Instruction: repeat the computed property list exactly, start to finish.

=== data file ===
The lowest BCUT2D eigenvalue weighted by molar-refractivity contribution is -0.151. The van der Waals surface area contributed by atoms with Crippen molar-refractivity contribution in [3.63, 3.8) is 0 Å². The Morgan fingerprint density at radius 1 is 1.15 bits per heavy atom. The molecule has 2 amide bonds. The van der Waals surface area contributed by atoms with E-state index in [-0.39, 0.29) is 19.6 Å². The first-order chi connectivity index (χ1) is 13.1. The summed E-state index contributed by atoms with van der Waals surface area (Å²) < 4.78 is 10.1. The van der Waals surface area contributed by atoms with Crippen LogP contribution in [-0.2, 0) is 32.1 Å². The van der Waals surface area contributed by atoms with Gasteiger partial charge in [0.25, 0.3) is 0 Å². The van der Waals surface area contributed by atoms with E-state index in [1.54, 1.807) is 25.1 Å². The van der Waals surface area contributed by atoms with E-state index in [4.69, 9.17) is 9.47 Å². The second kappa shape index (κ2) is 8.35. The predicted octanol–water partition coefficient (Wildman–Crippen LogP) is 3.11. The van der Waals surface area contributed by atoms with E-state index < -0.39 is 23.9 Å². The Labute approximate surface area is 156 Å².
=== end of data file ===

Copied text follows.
The lowest BCUT2D eigenvalue weighted by molar-refractivity contribution is -0.151. The van der Waals surface area contributed by atoms with Crippen molar-refractivity contribution in [3.63, 3.8) is 0 Å². The Morgan fingerprint density at radius 1 is 1.15 bits per heavy atom. The molecule has 2 amide bonds. The van der Waals surface area contributed by atoms with E-state index in [-0.39, 0.29) is 19.6 Å². The first-order chi connectivity index (χ1) is 13.1. The summed E-state index contributed by atoms with van der Waals surface area (Å²) < 4.78 is 10.1. The van der Waals surface area contributed by atoms with Crippen LogP contribution in [-0.2, 0) is 32.1 Å². The van der Waals surface area contributed by atoms with Gasteiger partial charge in [0.25, 0.3) is 0 Å². The van der Waals surface area contributed by atoms with E-state index in [1.54, 1.807) is 25.1 Å². The van der Waals surface area contributed by atoms with E-state index in [4.69, 9.17) is 9.47 Å². The second kappa shape index (κ2) is 8.35. The predicted octanol–water partition coefficient (Wildman–Crippen LogP) is 3.11. The van der Waals surface area contributed by atoms with E-state index < -0.39 is 23.9 Å². The Labute approximate surface area is 156 Å².